Fish and Aquatic Life
Buena Vista Creek is classified as a Class I and II trout stream. The upstream portion of the stream has been ditched and is now referred to as Ditch No. 2. The upper reach is characterized by moderate brook trout densities with natural reproduction and is limited by sedimentation, lack of adult fish cover, and shallow stream depth. The lower meandering portions of Buena Vista Creek are stocked with brown trout and have low densities of brook trout. Sedimentation, high water temperatures, and high phosphorus concentrations impact this stretch. Stream bank erosion is a source of sediment in the lower portion of Buena Vista Creek generating from just above CTH F down to Lake Wazeecha (Kruger). Unfortunately, it is not feasible or practical to control streambank erosion and sediment bed load movement in this section of Buena Vista Creek. This is due to limited access and the expense for riprapping, and structures to control bed load movement will not work in the low wide flood plain (Kruger). Further investigations are recommended for a complete understanding of the local land use effects and remedies.
The Upper Buena Vista Creek Watershed is a source of nutrients, particularly nitrates, because of the large percentage of irrigated farmland. Sediments tend to settle out in the upper ditches of the watershed and are not considered major nonpoint sources of pollution to Buena Vista Creek (Kruger, 1986). Nitrate values approaching 4 ppm have been detected in Buena Vista Creek. Pesticides have also been detected.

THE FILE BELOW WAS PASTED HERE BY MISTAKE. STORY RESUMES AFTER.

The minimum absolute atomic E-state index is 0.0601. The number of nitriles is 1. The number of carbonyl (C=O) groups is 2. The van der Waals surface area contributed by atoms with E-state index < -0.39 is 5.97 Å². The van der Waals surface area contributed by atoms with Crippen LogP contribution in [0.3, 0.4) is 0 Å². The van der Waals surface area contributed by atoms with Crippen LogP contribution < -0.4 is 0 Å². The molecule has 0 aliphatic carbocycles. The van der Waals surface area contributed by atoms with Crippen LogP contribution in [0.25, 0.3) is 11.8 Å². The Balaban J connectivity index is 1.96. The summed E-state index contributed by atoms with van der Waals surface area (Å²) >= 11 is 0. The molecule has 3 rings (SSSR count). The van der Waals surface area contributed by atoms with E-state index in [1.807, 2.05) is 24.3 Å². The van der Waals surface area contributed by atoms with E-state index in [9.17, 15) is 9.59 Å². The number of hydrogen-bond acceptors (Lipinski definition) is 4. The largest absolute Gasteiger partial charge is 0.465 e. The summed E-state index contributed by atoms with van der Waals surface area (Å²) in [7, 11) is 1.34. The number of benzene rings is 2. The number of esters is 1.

Biotic index sampling results indicate excellent, good, fair and poor water quality depending on location and the time sampled.
Author Aquatic Biologist
The Beuna Vista Creek (95th St. to Taft Rd.) was assessed during the 2018 listing cycle; total phosphorus sample data clearly met
the 2018 WisCALM listing thresholds for the Fish and Aquatic Life use. Available biological data did not indicate impairment (i.e. no macroinvertebrate or fish Index of Biotic Integrity (IBI) scored in the "poor" condition category). This water was meeting this designated use and not considered impaired
Author Amanda Smith
The Buena Vista Creek (Taft Rd. to CTH BB) was assessed during the 2018 listing cycle; temperature and available biological data did not indicate impairment (i.e. no macroinvertebrate or fish Index of Biotic Integrity (IBI) scored in the "poor" condition category) based on the 2018 WisCALM listing thresholds for the Fish and Aquatic Life use. This water was meeting this designated use and not considered impaired.
Author Amanda Smith
Wisconsin has over 84,000 miles of streams, 15,000 lakes and milllions of acres of wetlands. Assessing the condition of this vast amount of water is challenging. The state's water monitoring program uses a media-based, cross-program approach to analyze water condition. An updated monitoring strategy (2015-2020) is now available.
Compliance with Clean Water Act fishable, swimmable standards are located in the Executive Summary of Water Condition in 2016 . See also 'monitoring' and 'projects'.